Dear Rick Mercer — This has everything to do with climate change.
I hope you don’t mind me calling you Rick. Having grown up watching you on CBC, I have to believe that you’re better than this.
I have to believe it because I know that you understand climate change, and you understand, on a basic level, that politics can’t negotiate with physics.
You’ve attached your name to the Spread the Net challenge year after year. It’s an impressive and noble cause, helping millions of families to get malaria-preventing bed nets all across Africa. I have to believe that you know that climate change is already making the challenge of dealing with malaria worse, that you understand that as global temperatures rise, more and more people are exposed to the deadly disease.
That’s why I was so disappointed in your most recent rant, because in 2016, you can’t talk about pipelines and you can’t talk about Canada “being in the oil business” without talking about climate change.
Canada’s fastest growing source of climate emissions is the tar sands. Energy East is meant to expand the tar sands at a faster rate, meaning a more rapid growth in our climate emissions. The science is clear — meeting our climate commitments will mean leaving fossil fuels in the ground. But, building pipelines means more extraction, which means more emissions, which means it becomes harder and harder to do our part on climate change. That means that Canada is part of the problem when it comes to climate change widening the disease vector of malaria.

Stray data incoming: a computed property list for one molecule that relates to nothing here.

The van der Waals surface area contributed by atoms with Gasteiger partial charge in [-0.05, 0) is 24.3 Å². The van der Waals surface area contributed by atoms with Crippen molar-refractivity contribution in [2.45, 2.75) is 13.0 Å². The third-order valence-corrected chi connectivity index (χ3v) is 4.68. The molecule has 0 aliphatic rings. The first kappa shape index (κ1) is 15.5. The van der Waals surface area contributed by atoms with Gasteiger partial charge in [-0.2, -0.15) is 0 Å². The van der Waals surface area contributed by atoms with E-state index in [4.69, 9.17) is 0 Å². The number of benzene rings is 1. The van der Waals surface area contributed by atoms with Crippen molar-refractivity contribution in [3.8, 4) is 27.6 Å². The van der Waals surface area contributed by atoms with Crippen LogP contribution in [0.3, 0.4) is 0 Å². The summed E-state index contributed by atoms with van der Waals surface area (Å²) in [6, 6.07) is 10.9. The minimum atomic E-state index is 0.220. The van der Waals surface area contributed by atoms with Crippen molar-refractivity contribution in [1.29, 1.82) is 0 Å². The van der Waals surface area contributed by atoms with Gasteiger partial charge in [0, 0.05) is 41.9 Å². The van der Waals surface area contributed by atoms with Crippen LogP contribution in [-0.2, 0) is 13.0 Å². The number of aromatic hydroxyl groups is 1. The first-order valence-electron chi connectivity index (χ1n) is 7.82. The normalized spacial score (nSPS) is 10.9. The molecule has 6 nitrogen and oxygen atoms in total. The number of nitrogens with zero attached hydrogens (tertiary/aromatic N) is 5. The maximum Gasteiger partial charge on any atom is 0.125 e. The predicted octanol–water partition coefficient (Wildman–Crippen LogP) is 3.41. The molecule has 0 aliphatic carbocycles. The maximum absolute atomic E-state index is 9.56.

More than this, I know that you care about Canada’s reputation on the world stage — and that you know that our climate record has put that reputation in the toilet.
I understand the pull to throw your weight behind a pipeline. But I also know that we wont create long term, good jobs by trying to prop up the failing fossil fuel economy. We’ll do that by speeding the coming of the clean energy economy, which creates jobs at a staggering rate — 7 times the rate of fossil fuels actually.
That’s why I hope you’ll take the time to use your voice responsibly, and recognize that when you’re advocating for pipelines, you’re siding against real climate leadership. When you take that side, you’re undoing your own good work spreading awareness of, and nets to protect against, malaria.
I know you’ll probably never read this, but I have to hope you might.